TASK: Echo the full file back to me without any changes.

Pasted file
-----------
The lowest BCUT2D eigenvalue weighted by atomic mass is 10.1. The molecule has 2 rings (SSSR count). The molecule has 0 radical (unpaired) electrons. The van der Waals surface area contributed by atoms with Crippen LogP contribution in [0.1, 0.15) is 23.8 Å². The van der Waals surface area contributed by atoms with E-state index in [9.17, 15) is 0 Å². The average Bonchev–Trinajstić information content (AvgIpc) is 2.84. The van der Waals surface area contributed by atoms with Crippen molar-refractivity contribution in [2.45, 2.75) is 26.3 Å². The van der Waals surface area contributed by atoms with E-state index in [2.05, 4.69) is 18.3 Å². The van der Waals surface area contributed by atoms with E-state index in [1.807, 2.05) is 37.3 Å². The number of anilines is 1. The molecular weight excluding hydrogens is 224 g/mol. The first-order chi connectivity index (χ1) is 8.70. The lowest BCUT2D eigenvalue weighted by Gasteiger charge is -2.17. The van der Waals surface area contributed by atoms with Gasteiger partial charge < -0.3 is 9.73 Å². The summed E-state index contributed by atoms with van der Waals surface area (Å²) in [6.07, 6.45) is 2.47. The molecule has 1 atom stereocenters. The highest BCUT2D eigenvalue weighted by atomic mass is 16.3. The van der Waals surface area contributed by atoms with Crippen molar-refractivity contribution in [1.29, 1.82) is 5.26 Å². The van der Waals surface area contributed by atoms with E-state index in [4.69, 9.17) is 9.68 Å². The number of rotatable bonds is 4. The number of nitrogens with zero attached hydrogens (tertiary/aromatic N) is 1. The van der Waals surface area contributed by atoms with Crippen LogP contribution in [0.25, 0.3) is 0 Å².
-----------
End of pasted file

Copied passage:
The lowest BCUT2D eigenvalue weighted by atomic mass is 10.1. The molecule has 2 rings (SSSR count). The molecule has 0 radical (unpaired) electrons. The van der Waals surface area contributed by atoms with Crippen LogP contribution in [0.1, 0.15) is 23.8 Å². The van der Waals surface area contributed by atoms with E-state index in [9.17, 15) is 0 Å². The average Bonchev–Trinajstić information content (AvgIpc) is 2.84. The van der Waals surface area contributed by atoms with Crippen molar-refractivity contribution in [2.45, 2.75) is 26.3 Å². The van der Waals surface area contributed by atoms with E-state index in [2.05, 4.69) is 18.3 Å². The van der Waals surface area contributed by atoms with E-state index in [1.807, 2.05) is 37.3 Å². The number of anilines is 1. The molecular weight excluding hydrogens is 224 g/mol. The first-order chi connectivity index (χ1) is 8.70. The lowest BCUT2D eigenvalue weighted by Gasteiger charge is -2.17. The van der Waals surface area contributed by atoms with Gasteiger partial charge < -0.3 is 9.73 Å². The summed E-state index contributed by atoms with van der Waals surface area (Å²) in [6.07, 6.45) is 2.47. The molecule has 1 atom stereocenters. The highest BCUT2D eigenvalue weighted by atomic mass is 16.3. The van der Waals surface area contributed by atoms with Crippen molar-refractivity contribution in [1.29, 1.82) is 5.26 Å². The van der Waals surface area contributed by atoms with E-state index in [4.69, 9.17) is 9.68 Å². The number of rotatable bonds is 4. The number of nitrogens with zero attached hydrogens (tertiary/aromatic N) is 1. The van der Waals surface area contributed by atoms with Crippen LogP contribution in [0.25, 0.3) is 0 Å².